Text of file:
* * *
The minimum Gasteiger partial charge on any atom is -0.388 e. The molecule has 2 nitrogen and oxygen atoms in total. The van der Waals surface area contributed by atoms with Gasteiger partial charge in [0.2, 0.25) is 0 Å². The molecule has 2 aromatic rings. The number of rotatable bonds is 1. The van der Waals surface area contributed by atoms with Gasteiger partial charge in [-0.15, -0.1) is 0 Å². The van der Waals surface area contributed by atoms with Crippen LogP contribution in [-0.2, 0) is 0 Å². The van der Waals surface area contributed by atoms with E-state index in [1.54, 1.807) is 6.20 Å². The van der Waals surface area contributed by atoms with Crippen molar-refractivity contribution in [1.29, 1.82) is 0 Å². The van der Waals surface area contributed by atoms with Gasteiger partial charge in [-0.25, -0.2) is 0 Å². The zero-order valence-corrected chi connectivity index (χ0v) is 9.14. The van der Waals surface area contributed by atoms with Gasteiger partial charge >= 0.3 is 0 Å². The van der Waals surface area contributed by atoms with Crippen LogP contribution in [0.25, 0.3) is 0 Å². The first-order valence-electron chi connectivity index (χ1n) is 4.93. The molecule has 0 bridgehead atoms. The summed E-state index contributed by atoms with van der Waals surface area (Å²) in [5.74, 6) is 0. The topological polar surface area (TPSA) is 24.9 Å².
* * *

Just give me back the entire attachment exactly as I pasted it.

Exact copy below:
The minimum Gasteiger partial charge on any atom is -0.388 e. The molecule has 2 nitrogen and oxygen atoms in total. The van der Waals surface area contributed by atoms with Gasteiger partial charge in [0.2, 0.25) is 0 Å². The molecule has 2 aromatic rings. The number of rotatable bonds is 1. The van der Waals surface area contributed by atoms with Gasteiger partial charge in [-0.15, -0.1) is 0 Å². The van der Waals surface area contributed by atoms with Crippen LogP contribution in [-0.2, 0) is 0 Å². The van der Waals surface area contributed by atoms with E-state index in [1.54, 1.807) is 6.20 Å². The van der Waals surface area contributed by atoms with Crippen molar-refractivity contribution in [1.29, 1.82) is 0 Å². The van der Waals surface area contributed by atoms with Gasteiger partial charge in [-0.25, -0.2) is 0 Å². The zero-order valence-corrected chi connectivity index (χ0v) is 9.14. The van der Waals surface area contributed by atoms with Gasteiger partial charge >= 0.3 is 0 Å². The van der Waals surface area contributed by atoms with Crippen LogP contribution in [0.25, 0.3) is 0 Å². The first-order valence-electron chi connectivity index (χ1n) is 4.93. The molecule has 0 bridgehead atoms. The summed E-state index contributed by atoms with van der Waals surface area (Å²) in [5.74, 6) is 0. The topological polar surface area (TPSA) is 24.9 Å².